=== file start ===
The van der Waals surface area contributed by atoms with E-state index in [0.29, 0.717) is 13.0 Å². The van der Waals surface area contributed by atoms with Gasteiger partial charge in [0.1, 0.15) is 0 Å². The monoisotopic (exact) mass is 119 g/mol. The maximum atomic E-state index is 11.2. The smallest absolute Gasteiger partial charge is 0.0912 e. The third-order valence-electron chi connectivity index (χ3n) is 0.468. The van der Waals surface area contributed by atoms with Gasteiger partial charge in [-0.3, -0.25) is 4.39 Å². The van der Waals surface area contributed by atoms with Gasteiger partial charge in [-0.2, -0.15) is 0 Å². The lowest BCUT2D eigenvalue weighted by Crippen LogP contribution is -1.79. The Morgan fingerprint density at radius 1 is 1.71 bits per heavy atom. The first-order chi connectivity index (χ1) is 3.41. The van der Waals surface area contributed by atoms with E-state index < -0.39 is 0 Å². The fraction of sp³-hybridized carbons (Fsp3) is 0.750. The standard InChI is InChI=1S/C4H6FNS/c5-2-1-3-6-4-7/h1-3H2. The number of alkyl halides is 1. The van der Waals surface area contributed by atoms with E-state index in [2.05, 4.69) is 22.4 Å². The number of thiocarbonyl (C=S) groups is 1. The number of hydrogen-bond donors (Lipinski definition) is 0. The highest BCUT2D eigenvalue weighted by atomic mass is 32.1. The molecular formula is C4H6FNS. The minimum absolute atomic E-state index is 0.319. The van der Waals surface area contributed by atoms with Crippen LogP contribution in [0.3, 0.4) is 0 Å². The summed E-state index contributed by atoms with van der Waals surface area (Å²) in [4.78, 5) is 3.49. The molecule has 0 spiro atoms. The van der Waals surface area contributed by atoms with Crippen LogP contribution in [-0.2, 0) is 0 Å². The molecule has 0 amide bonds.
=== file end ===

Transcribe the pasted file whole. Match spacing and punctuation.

The van der Waals surface area contributed by atoms with E-state index in [0.29, 0.717) is 13.0 Å². The van der Waals surface area contributed by atoms with Gasteiger partial charge in [0.1, 0.15) is 0 Å². The monoisotopic (exact) mass is 119 g/mol. The maximum atomic E-state index is 11.2. The smallest absolute Gasteiger partial charge is 0.0912 e. The third-order valence-electron chi connectivity index (χ3n) is 0.468. The van der Waals surface area contributed by atoms with Gasteiger partial charge in [-0.3, -0.25) is 4.39 Å². The van der Waals surface area contributed by atoms with Gasteiger partial charge in [-0.2, -0.15) is 0 Å². The lowest BCUT2D eigenvalue weighted by Crippen LogP contribution is -1.79. The Morgan fingerprint density at radius 1 is 1.71 bits per heavy atom. The first-order chi connectivity index (χ1) is 3.41. The van der Waals surface area contributed by atoms with E-state index < -0.39 is 0 Å². The fraction of sp³-hybridized carbons (Fsp3) is 0.750. The standard InChI is InChI=1S/C4H6FNS/c5-2-1-3-6-4-7/h1-3H2. The number of alkyl halides is 1. The van der Waals surface area contributed by atoms with E-state index in [2.05, 4.69) is 22.4 Å². The number of thiocarbonyl (C=S) groups is 1. The number of hydrogen-bond donors (Lipinski definition) is 0. The highest BCUT2D eigenvalue weighted by atomic mass is 32.1. The molecular formula is C4H6FNS. The minimum absolute atomic E-state index is 0.319. The van der Waals surface area contributed by atoms with Crippen LogP contribution in [0.3, 0.4) is 0 Å². The summed E-state index contributed by atoms with van der Waals surface area (Å²) in [4.78, 5) is 3.49. The molecule has 0 spiro atoms. The van der Waals surface area contributed by atoms with Crippen LogP contribution in [-0.2, 0) is 0 Å². The molecule has 0 amide bonds.